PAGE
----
Taciturn men showed up at rallies with heaps of firearms in their car trunks — and immediately whizzed away. Police and military did next to nothing in several cities, including Almaty, for two days.
Russians to the Rescue
By January 5, Tokayev called for outside help. He turned to the Collective Security Treaty Organization (CSTO), a military bloc that includes Russia and five other ex-Soviet nations and has for years been seen as a paper tiger.
Even though Moscow predictably dominates it, the Kremlin chose not to say anything that might enrage the West. The CSTO said yes to Tokayev through Armenian President Nikol Pashinyan, who came to power after street protests and was once seen as a pro-Western reformer until being forced back to Moscow’s orbit.
And the Kremlin deployed the cream of its military crop — the 45th Guards Special Purpose brigade that had taken part in the two Chechen wars, the 2008 Russian-Georgian conflict and the 2014 annexation of Crimea, and that helped Bashar Assad win back most of Syria.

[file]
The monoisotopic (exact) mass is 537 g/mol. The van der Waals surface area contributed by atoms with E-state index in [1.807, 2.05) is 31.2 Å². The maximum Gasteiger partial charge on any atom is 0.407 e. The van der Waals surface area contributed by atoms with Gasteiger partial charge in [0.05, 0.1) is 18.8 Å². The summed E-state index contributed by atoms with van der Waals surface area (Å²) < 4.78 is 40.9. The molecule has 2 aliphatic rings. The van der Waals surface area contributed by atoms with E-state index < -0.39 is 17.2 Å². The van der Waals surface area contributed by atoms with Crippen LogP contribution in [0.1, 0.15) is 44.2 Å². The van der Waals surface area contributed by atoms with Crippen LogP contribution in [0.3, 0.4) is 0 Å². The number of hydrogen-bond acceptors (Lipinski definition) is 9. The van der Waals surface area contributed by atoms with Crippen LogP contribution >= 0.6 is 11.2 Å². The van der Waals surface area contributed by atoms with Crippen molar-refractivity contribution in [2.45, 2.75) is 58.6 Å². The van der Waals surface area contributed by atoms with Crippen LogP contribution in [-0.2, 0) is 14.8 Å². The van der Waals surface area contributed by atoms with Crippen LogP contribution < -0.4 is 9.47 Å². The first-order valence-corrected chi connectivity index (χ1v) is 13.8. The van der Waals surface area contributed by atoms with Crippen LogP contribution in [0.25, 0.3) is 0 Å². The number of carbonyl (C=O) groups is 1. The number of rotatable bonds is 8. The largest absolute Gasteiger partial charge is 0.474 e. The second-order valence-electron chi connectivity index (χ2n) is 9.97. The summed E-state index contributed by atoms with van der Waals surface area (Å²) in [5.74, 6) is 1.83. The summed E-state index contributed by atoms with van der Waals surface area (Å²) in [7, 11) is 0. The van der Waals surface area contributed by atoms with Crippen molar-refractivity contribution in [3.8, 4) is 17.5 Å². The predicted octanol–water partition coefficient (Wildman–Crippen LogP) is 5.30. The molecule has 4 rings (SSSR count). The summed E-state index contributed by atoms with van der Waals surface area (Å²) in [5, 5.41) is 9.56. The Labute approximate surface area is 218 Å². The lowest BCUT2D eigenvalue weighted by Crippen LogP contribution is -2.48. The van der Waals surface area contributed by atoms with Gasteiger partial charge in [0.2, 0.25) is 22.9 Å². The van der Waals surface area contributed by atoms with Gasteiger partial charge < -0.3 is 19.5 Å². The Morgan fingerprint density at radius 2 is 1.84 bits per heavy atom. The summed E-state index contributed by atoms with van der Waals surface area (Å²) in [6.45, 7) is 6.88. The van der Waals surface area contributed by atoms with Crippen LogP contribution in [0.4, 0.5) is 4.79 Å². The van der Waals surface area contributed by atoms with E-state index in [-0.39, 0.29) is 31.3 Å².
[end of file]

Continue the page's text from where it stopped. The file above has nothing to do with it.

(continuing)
Other contingents included a handful of Armenians, Belarusians, Tajiks, and Kyrgyz.
Even before their arrival, though, Kazakh law enforcement miraculously reappeared late on January 5 to methodically surround and shoot down the protesters who were already being called “attackers” and “terrorists.”
“Dozens of attackers were liquidated and are being identified,” police spokeswoman Saltanat Avirbek said the next morning. She later said that 26 “armed terrorists” and 18 police officers were killed, and more than 4,200 people were arrested.
Purging Security Chiefs
One of the arrested was alleged mobster Arman Jumageldiyev, known as “Wild Arman,” the right-hand man of Kayrat Satybaldy, Nazarbayev’s nephew known for promoting an austere and militant version of Islam.
Satybaldy’s brother, Samat Abish, deputy head of the National Security Committee, the main intelligence agency, was fired and reportedly arrested.
Abish’s boss, longtime Nazarbayev ally Karim Masimov, was also dismissed and detained on suspicion of “treason.”